In what is believed to be a world’s first in the scientific community, Cefas (Centre for Environment, Fisheries and Aquaculture Science, UK) and Liquid Robotics, USA, have successfully deployed, tested and recovered a remotely piloted Wave Glider. This allowed scientists to measure water characteristics and selectively collect samples in near real time.
The Wave Glider called Lyra was deployed in the southern North Sea about 60km off Lincolnshire, UK coastline by RV Cefas Endeavour and spent 48 days at sea before being recovered successfully by Trinity House’s vessel Alert, 20 miles off Lowestoft. Whilst deployed, the Wave Glider was remotely piloted 24/7 by the Liquid Robotics Operations Team from their California headquarters almost 9,000km away and covered over 2,700km at sea.
The integrated Cefas Water Sampler allowed scientists to collect 11 samples, on demand, over the duration of the mission by sending commands over the Iridium satellite network. This meant that samples could be collected in areas of particular interest, in contrast to the previous mission in which sampling was done at pre-set times regardless of the route taken.
Algal Bloom Mapping
Sampling helps scientists assess the health of our oceans. Harmful algal blooms can lead to fish mortality events and cause toxicity in shellfish species which, if consumed, can be dangerous to human health. Using experimental daily satellite images of a harmful algal bloom (courtesy of NEODAAS, Plymouth Marine Laboratory), Cefas scientists navigated Lyra to a small suspected bloom of Karenia sp. north of the Dogger Bank. Once in the area of the bloom, scientists monitored the near-real time data from the on-board chlorophyll sensor to confirm its presence. They then commanded the water sampler on Lyra to take two samples that have since been confirmed to contain the phytoplankton Karenia sp.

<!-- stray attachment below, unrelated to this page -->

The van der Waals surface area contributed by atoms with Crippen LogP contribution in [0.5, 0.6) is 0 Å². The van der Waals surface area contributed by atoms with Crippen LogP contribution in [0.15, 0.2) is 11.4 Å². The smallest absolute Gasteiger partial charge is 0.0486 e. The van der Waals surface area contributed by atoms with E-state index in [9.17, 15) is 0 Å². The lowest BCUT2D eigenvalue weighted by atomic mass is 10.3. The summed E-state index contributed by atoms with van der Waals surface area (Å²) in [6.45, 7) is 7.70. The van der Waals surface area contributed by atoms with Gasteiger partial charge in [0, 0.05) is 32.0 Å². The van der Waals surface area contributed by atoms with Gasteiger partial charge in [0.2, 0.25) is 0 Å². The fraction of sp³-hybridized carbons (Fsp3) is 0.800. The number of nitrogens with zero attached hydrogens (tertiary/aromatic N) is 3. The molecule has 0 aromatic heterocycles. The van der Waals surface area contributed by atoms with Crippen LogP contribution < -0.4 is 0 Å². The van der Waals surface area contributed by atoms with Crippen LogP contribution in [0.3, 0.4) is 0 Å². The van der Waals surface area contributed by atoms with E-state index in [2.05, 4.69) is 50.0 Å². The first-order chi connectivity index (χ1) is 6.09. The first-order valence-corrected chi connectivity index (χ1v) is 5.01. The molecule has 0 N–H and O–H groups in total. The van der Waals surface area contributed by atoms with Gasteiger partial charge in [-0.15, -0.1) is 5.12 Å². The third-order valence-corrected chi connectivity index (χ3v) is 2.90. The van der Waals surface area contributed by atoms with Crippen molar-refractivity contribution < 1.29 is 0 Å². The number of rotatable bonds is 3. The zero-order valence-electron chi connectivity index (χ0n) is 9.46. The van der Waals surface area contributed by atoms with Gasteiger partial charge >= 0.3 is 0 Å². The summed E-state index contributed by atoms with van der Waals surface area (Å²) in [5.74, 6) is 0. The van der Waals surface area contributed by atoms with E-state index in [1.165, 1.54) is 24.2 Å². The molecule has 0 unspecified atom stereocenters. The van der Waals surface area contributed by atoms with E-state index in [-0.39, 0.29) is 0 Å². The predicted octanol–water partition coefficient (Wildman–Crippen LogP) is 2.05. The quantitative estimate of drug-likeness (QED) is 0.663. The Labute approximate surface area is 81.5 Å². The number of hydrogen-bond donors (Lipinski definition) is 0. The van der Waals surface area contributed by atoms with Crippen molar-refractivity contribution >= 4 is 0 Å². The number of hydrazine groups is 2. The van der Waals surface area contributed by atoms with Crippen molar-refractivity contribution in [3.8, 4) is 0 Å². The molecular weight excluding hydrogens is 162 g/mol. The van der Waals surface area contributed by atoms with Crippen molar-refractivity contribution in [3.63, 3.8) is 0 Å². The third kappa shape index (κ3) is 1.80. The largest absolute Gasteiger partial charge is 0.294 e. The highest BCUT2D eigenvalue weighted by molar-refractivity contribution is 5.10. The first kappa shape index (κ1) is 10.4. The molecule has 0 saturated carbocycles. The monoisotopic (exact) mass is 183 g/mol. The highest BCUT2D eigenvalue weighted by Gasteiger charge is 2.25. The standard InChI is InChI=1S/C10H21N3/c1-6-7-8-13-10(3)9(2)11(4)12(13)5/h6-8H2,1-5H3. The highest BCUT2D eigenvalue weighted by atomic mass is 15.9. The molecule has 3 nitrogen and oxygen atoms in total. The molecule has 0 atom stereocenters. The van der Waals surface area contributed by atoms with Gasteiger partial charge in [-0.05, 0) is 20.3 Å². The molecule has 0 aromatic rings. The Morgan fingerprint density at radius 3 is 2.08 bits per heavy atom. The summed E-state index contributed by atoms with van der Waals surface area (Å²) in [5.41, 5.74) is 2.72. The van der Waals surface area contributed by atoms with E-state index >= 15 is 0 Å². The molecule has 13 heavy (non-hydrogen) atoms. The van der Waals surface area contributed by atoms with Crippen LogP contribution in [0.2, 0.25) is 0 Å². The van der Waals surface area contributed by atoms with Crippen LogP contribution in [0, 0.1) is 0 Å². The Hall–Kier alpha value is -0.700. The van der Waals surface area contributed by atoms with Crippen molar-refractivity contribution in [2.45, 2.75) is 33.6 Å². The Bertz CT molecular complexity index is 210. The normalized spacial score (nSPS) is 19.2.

This first test of the remote triggering of the Cefas Water Sampler has been a success. The area in which the Wave Glider operated successfully was extremely challenging for an autonomous surface vehicle. During the trip, Lyra picked up transmission of over 350 ships, was closely inspected by two oil/gas industry standby vessels and navigated through many of the southern North Sea gas fields/platforms. Lyra also had to navigate around many shallow sandbanks in the southern North Sea and cope with strong tidal currents off East Anglia on her way back to Lowestoft.
Dr. David Pearce, Cefas Marine Observations Systems manager and in command of this mission said the ability to collect samples on demand enables Cefas to better target areas of scientific interest, potentially allowing the organisation to collect specific samples more efficiently. He sees potential in smart solutions for monitoring ocean conditions and is excited about the future for autonomous vehicles, such as the Wave Glider, as innovative ways to meet our scientific and monitoring goals.
Near Real-time Decision Making
Unmanned surface vehicle and mission tests like this allow Liquid Robotics to work with scientists to provide data for near real-time decision making, added Daniel J. Middleton, executive vice president of Global Sales and Business Development, Liquid Robotics. Their Operations team remotely piloted the Wave Glider around obstacles and in strong currents to areas of scientific interest.
Cefas scientists are now planning to use the Cefas Water Sampler on additional upcoming Lyra missions. The sampler will be used to pump out ‘tracer’ material. When combined with the on-board sensors, this extends the research applications of this innovative technology to, for example, mapping localised areas of sea surface. Lyra expands Cefas’ research and monitoring capabilities in areas such as water quality monitoring, fisheries assessments, aquaculture health and ambient noise measurement.